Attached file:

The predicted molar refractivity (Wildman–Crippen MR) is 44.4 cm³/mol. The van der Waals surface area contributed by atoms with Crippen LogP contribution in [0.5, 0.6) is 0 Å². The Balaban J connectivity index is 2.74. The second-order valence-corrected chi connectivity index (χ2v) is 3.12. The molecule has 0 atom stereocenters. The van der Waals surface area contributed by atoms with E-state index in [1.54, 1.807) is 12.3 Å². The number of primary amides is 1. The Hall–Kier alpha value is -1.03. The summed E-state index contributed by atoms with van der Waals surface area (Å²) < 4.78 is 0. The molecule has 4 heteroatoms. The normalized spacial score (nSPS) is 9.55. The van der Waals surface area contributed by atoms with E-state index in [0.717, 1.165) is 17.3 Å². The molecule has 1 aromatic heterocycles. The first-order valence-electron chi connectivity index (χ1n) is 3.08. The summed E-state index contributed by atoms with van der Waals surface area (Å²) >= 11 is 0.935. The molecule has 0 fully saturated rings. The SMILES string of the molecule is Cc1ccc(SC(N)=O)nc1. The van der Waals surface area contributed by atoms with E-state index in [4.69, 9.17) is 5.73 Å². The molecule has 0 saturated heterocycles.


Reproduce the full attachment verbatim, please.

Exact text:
The predicted molar refractivity (Wildman–Crippen MR) is 44.4 cm³/mol. The van der Waals surface area contributed by atoms with Crippen LogP contribution in [0.5, 0.6) is 0 Å². The Balaban J connectivity index is 2.74. The second-order valence-corrected chi connectivity index (χ2v) is 3.12. The molecule has 0 atom stereocenters. The van der Waals surface area contributed by atoms with E-state index in [1.54, 1.807) is 12.3 Å². The number of primary amides is 1. The Hall–Kier alpha value is -1.03. The summed E-state index contributed by atoms with van der Waals surface area (Å²) < 4.78 is 0. The molecule has 4 heteroatoms. The normalized spacial score (nSPS) is 9.55. The van der Waals surface area contributed by atoms with E-state index in [0.717, 1.165) is 17.3 Å². The molecule has 1 aromatic heterocycles. The first-order valence-electron chi connectivity index (χ1n) is 3.08. The summed E-state index contributed by atoms with van der Waals surface area (Å²) >= 11 is 0.935. The molecule has 0 fully saturated rings. The SMILES string of the molecule is Cc1ccc(SC(N)=O)nc1. The van der Waals surface area contributed by atoms with E-state index in [4.69, 9.17) is 5.73 Å². The molecule has 0 saturated heterocycles.